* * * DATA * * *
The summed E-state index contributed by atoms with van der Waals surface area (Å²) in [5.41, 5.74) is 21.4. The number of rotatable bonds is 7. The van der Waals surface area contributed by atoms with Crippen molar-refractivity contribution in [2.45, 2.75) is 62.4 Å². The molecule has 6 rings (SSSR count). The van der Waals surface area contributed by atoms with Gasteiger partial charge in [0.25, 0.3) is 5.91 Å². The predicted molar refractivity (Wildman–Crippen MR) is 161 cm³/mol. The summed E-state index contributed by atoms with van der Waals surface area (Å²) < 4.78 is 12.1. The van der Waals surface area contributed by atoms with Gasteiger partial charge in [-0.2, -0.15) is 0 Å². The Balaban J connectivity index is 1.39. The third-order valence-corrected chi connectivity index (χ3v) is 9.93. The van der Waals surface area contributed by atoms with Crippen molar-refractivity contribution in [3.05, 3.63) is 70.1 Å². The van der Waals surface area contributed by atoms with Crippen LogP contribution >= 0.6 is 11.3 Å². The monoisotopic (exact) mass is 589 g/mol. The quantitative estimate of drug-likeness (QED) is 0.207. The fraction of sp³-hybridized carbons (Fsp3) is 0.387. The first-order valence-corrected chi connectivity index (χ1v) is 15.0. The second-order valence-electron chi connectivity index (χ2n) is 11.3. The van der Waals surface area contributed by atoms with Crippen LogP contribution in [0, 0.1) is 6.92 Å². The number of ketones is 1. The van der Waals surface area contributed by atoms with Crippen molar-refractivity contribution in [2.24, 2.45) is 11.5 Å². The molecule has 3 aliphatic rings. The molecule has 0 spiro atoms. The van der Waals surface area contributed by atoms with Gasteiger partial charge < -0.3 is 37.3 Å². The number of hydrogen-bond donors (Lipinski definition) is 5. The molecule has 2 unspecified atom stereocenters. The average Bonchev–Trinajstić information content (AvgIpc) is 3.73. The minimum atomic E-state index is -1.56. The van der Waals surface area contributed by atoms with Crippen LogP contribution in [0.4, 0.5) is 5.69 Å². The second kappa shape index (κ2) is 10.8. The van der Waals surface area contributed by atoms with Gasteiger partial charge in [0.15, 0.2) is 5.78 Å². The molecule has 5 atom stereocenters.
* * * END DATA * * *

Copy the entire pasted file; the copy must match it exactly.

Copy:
The summed E-state index contributed by atoms with van der Waals surface area (Å²) in [5.41, 5.74) is 21.4. The number of rotatable bonds is 7. The van der Waals surface area contributed by atoms with Crippen molar-refractivity contribution in [2.45, 2.75) is 62.4 Å². The molecule has 6 rings (SSSR count). The van der Waals surface area contributed by atoms with Gasteiger partial charge in [0.25, 0.3) is 5.91 Å². The predicted molar refractivity (Wildman–Crippen MR) is 161 cm³/mol. The summed E-state index contributed by atoms with van der Waals surface area (Å²) < 4.78 is 12.1. The van der Waals surface area contributed by atoms with Gasteiger partial charge in [-0.2, -0.15) is 0 Å². The Balaban J connectivity index is 1.39. The third-order valence-corrected chi connectivity index (χ3v) is 9.93. The van der Waals surface area contributed by atoms with Crippen molar-refractivity contribution in [3.05, 3.63) is 70.1 Å². The van der Waals surface area contributed by atoms with Crippen LogP contribution >= 0.6 is 11.3 Å². The monoisotopic (exact) mass is 589 g/mol. The quantitative estimate of drug-likeness (QED) is 0.207. The fraction of sp³-hybridized carbons (Fsp3) is 0.387. The first-order valence-corrected chi connectivity index (χ1v) is 15.0. The second-order valence-electron chi connectivity index (χ2n) is 11.3. The van der Waals surface area contributed by atoms with Crippen LogP contribution in [0, 0.1) is 6.92 Å². The number of ketones is 1. The van der Waals surface area contributed by atoms with Crippen molar-refractivity contribution in [2.24, 2.45) is 11.5 Å². The molecule has 3 aliphatic rings. The molecule has 0 spiro atoms. The van der Waals surface area contributed by atoms with Gasteiger partial charge < -0.3 is 37.3 Å². The number of hydrogen-bond donors (Lipinski definition) is 5. The molecule has 2 unspecified atom stereocenters. The average Bonchev–Trinajstić information content (AvgIpc) is 3.73. The minimum atomic E-state index is -1.56. The van der Waals surface area contributed by atoms with Crippen LogP contribution in [0.4, 0.5) is 5.69 Å². The second kappa shape index (κ2) is 10.8. The van der Waals surface area contributed by atoms with Gasteiger partial charge in [0.15, 0.2) is 5.78 Å². The molecule has 5 atom stereocenters.